Controversial Catholic group Opus Dei has complained to the BBC about what it says is a "defamatory" portrayal in primetime drama Waking The Dead.
Sue Johnston stars as forensic psychologist Grace in the show
Two episodes of the crime series, shown last weekend, featured devotees of the religious organisation embroiled in a gruesome double murder.
Opus Dei said the BBC broke religious guidelines by showing its members as "murderers, thieves and adulterers".
The BBC said it had not yet received an official complaint.
Opus Dei was formed in 1928 in Madrid by the priest Josemaria Escriva de Balaguer. Its name means "the work of God".
It encourages members to see religion as something that should direct every minute of their lives, rather than being a matter of just turning up for Mass and confession.
But it has aroused controversy in the past, with critics calling it secretive and ultra-conservative, claims which its members deny.
Dan Brown's Da Vinci Code novel famously painted the organisation as a power-hungry movement bent on covering up the truth about Christ's bloodline.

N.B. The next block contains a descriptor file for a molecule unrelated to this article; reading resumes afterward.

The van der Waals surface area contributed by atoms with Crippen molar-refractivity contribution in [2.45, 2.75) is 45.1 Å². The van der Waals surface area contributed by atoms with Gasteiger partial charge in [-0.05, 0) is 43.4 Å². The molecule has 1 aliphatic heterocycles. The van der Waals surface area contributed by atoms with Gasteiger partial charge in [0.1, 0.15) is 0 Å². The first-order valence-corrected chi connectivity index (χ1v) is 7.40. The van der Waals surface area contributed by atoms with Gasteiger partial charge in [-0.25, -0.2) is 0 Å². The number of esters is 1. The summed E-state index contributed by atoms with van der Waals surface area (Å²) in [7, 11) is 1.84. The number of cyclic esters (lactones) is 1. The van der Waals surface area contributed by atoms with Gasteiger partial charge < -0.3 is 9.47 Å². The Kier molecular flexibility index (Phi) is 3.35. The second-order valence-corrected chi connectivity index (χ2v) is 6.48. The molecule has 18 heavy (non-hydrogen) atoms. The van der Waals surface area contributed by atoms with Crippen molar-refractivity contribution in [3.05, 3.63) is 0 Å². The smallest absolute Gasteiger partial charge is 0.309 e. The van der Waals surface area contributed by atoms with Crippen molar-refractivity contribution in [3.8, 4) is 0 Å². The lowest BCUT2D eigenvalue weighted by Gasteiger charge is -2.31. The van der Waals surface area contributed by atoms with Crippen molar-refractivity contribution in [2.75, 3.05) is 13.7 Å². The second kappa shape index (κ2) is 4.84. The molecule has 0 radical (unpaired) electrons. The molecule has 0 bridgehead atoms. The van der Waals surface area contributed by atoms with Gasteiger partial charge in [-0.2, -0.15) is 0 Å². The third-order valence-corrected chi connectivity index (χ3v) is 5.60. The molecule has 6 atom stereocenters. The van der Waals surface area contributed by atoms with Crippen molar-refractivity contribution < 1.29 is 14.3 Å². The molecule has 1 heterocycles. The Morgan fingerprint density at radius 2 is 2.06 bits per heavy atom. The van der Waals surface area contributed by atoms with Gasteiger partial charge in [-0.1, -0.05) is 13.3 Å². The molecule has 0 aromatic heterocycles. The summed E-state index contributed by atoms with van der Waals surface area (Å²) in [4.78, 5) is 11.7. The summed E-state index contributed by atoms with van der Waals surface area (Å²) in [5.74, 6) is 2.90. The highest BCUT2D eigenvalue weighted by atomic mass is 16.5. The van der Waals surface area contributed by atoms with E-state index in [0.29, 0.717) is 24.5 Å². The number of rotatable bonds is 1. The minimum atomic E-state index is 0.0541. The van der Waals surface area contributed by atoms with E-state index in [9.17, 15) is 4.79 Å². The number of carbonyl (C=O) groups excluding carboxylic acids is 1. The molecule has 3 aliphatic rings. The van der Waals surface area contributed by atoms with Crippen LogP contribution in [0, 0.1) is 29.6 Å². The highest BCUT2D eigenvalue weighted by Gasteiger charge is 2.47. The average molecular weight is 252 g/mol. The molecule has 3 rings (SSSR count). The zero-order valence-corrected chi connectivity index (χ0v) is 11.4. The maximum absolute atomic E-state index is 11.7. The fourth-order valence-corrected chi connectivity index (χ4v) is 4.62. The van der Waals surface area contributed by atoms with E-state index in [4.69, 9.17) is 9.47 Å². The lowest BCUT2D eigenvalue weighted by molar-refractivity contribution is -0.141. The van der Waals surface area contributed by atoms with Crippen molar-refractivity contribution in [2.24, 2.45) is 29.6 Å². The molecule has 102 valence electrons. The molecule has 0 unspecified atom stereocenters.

Opus Dei claim it was this portrayal of their organisation that was the inspiration for Waking The Dead.
"The three characters portrayed as members are self-serving hypocrites whose main reason for belonging to Opus Dei is depicted as being their wealth," it said.
Opus Dei founder Josemaria Escriva de Balaguer has been canonised
"This portrayal is lifted from the Da Vinci Code, a book and film which claimed - against all evidence - to be based on fact."
The group says the BBC has broken its own editorial guidelines on religion, which state: "We will ensure the religious views and beliefs of an individual, a religion or religious denomination are not misrepresented".
A BBC spokeswoman said the complaint would be dealt with using the "usual procedure" once it had arrived.
"We cannot comment on something we have not yet received," she added.
Sunday's episode of Waking The Dead, entitled The Fall, was seen by 7.2m people.